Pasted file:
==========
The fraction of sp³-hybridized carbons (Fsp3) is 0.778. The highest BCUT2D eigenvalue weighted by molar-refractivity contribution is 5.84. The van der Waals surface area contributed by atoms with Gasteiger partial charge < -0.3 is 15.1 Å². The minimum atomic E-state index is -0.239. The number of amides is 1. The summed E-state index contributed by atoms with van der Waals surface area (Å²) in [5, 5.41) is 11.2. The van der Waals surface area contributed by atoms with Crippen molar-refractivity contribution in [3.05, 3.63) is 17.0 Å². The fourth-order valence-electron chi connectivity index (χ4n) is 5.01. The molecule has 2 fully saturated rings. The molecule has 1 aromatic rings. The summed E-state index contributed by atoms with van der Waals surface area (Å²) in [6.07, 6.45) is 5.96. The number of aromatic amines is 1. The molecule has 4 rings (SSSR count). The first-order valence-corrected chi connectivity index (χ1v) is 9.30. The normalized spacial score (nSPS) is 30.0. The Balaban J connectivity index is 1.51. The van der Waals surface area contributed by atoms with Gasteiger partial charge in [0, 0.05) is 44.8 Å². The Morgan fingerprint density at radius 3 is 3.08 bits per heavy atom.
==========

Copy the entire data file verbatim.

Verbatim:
The fraction of sp³-hybridized carbons (Fsp3) is 0.778. The highest BCUT2D eigenvalue weighted by molar-refractivity contribution is 5.84. The van der Waals surface area contributed by atoms with Gasteiger partial charge < -0.3 is 15.1 Å². The minimum atomic E-state index is -0.239. The number of amides is 1. The summed E-state index contributed by atoms with van der Waals surface area (Å²) in [5, 5.41) is 11.2. The van der Waals surface area contributed by atoms with Crippen molar-refractivity contribution in [3.05, 3.63) is 17.0 Å². The fourth-order valence-electron chi connectivity index (χ4n) is 5.01. The molecule has 2 fully saturated rings. The molecule has 1 aromatic rings. The summed E-state index contributed by atoms with van der Waals surface area (Å²) in [6.07, 6.45) is 5.96. The number of aromatic amines is 1. The molecule has 4 rings (SSSR count). The first-order valence-corrected chi connectivity index (χ1v) is 9.30. The normalized spacial score (nSPS) is 30.0. The Balaban J connectivity index is 1.51. The van der Waals surface area contributed by atoms with Gasteiger partial charge in [0, 0.05) is 44.8 Å². The Morgan fingerprint density at radius 3 is 3.08 bits per heavy atom.